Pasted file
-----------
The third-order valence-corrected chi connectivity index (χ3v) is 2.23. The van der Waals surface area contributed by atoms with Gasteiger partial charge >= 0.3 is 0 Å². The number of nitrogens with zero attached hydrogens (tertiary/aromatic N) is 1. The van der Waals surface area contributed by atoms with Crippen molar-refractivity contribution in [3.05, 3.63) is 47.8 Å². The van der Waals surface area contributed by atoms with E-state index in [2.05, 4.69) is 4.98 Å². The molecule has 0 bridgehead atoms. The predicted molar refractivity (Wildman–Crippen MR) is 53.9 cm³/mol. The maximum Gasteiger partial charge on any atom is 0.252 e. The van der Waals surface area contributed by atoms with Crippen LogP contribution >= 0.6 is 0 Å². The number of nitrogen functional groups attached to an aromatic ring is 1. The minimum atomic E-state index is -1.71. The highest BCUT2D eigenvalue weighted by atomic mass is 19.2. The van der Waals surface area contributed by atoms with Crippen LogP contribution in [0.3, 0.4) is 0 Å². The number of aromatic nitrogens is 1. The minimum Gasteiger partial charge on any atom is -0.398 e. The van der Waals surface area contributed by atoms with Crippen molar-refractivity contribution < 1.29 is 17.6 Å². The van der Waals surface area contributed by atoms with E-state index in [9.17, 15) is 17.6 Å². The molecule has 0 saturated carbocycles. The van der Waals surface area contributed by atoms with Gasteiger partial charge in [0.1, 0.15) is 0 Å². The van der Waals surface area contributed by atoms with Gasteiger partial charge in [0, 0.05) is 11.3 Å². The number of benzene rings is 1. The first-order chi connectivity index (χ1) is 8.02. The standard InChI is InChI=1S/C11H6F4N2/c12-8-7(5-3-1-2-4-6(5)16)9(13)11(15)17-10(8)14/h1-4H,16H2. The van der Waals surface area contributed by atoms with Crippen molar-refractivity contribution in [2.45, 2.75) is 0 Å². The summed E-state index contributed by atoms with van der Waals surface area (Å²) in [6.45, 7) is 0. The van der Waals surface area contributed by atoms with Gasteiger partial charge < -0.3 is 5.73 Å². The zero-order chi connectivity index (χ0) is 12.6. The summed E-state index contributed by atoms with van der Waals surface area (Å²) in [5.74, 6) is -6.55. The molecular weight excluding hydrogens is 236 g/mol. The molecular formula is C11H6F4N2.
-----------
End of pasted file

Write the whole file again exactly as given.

The third-order valence-corrected chi connectivity index (χ3v) is 2.23. The van der Waals surface area contributed by atoms with Gasteiger partial charge >= 0.3 is 0 Å². The number of nitrogens with zero attached hydrogens (tertiary/aromatic N) is 1. The van der Waals surface area contributed by atoms with Crippen molar-refractivity contribution in [3.05, 3.63) is 47.8 Å². The van der Waals surface area contributed by atoms with E-state index in [2.05, 4.69) is 4.98 Å². The molecule has 0 bridgehead atoms. The predicted molar refractivity (Wildman–Crippen MR) is 53.9 cm³/mol. The maximum Gasteiger partial charge on any atom is 0.252 e. The van der Waals surface area contributed by atoms with Crippen LogP contribution >= 0.6 is 0 Å². The number of nitrogen functional groups attached to an aromatic ring is 1. The minimum atomic E-state index is -1.71. The highest BCUT2D eigenvalue weighted by atomic mass is 19.2. The van der Waals surface area contributed by atoms with Crippen LogP contribution in [0.3, 0.4) is 0 Å². The number of aromatic nitrogens is 1. The minimum Gasteiger partial charge on any atom is -0.398 e. The van der Waals surface area contributed by atoms with Crippen molar-refractivity contribution < 1.29 is 17.6 Å². The van der Waals surface area contributed by atoms with E-state index in [9.17, 15) is 17.6 Å². The molecule has 0 saturated carbocycles. The van der Waals surface area contributed by atoms with Gasteiger partial charge in [0.1, 0.15) is 0 Å². The van der Waals surface area contributed by atoms with Gasteiger partial charge in [0, 0.05) is 11.3 Å². The number of benzene rings is 1. The first-order chi connectivity index (χ1) is 8.02. The standard InChI is InChI=1S/C11H6F4N2/c12-8-7(5-3-1-2-4-6(5)16)9(13)11(15)17-10(8)14/h1-4H,16H2. The van der Waals surface area contributed by atoms with Crippen molar-refractivity contribution in [2.45, 2.75) is 0 Å². The summed E-state index contributed by atoms with van der Waals surface area (Å²) in [6.45, 7) is 0. The van der Waals surface area contributed by atoms with Gasteiger partial charge < -0.3 is 5.73 Å². The zero-order chi connectivity index (χ0) is 12.6. The summed E-state index contributed by atoms with van der Waals surface area (Å²) in [5.74, 6) is -6.55. The molecular weight excluding hydrogens is 236 g/mol. The molecular formula is C11H6F4N2.